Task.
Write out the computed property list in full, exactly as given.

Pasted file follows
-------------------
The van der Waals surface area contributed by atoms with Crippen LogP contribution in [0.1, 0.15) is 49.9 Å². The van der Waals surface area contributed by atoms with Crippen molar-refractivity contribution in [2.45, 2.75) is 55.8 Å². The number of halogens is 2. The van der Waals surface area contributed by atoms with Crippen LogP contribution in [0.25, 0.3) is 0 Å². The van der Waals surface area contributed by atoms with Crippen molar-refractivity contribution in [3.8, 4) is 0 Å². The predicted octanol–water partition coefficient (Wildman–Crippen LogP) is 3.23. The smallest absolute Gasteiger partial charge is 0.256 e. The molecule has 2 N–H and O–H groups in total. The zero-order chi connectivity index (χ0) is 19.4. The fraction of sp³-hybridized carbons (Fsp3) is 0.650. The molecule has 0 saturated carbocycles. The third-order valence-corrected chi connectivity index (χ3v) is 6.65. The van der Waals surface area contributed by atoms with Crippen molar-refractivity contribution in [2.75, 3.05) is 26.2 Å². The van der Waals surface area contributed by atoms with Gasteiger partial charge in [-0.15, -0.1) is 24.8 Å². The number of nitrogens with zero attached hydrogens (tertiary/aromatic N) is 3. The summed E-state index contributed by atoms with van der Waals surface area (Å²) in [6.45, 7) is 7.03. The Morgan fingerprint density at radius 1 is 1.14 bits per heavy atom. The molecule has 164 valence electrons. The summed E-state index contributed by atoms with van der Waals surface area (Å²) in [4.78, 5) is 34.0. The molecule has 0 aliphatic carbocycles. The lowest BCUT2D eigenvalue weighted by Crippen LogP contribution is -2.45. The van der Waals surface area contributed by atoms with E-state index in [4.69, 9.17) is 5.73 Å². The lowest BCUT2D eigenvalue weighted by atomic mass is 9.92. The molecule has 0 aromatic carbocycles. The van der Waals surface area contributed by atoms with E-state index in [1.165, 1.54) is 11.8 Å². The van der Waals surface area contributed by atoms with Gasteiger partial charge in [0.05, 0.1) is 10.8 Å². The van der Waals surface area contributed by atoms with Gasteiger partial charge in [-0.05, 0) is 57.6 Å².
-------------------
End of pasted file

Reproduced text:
The van der Waals surface area contributed by atoms with Crippen LogP contribution in [0.1, 0.15) is 49.9 Å². The van der Waals surface area contributed by atoms with Crippen molar-refractivity contribution in [2.45, 2.75) is 55.8 Å². The number of halogens is 2. The van der Waals surface area contributed by atoms with Crippen LogP contribution in [0.25, 0.3) is 0 Å². The van der Waals surface area contributed by atoms with Crippen molar-refractivity contribution in [3.8, 4) is 0 Å². The predicted octanol–water partition coefficient (Wildman–Crippen LogP) is 3.23. The smallest absolute Gasteiger partial charge is 0.256 e. The molecule has 2 N–H and O–H groups in total. The zero-order chi connectivity index (χ0) is 19.4. The fraction of sp³-hybridized carbons (Fsp3) is 0.650. The molecule has 0 saturated carbocycles. The third-order valence-corrected chi connectivity index (χ3v) is 6.65. The van der Waals surface area contributed by atoms with Crippen molar-refractivity contribution in [2.75, 3.05) is 26.2 Å². The van der Waals surface area contributed by atoms with Gasteiger partial charge in [-0.15, -0.1) is 24.8 Å². The number of nitrogens with zero attached hydrogens (tertiary/aromatic N) is 3. The summed E-state index contributed by atoms with van der Waals surface area (Å²) in [6.45, 7) is 7.03. The Morgan fingerprint density at radius 1 is 1.14 bits per heavy atom. The molecule has 164 valence electrons. The summed E-state index contributed by atoms with van der Waals surface area (Å²) in [4.78, 5) is 34.0. The molecule has 0 aliphatic carbocycles. The lowest BCUT2D eigenvalue weighted by Crippen LogP contribution is -2.45. The van der Waals surface area contributed by atoms with E-state index in [4.69, 9.17) is 5.73 Å². The lowest BCUT2D eigenvalue weighted by atomic mass is 9.92. The molecule has 0 aromatic carbocycles. The van der Waals surface area contributed by atoms with E-state index in [1.165, 1.54) is 11.8 Å². The van der Waals surface area contributed by atoms with Gasteiger partial charge in [0.05, 0.1) is 10.8 Å². The van der Waals surface area contributed by atoms with Gasteiger partial charge in [-0.05, 0) is 57.6 Å².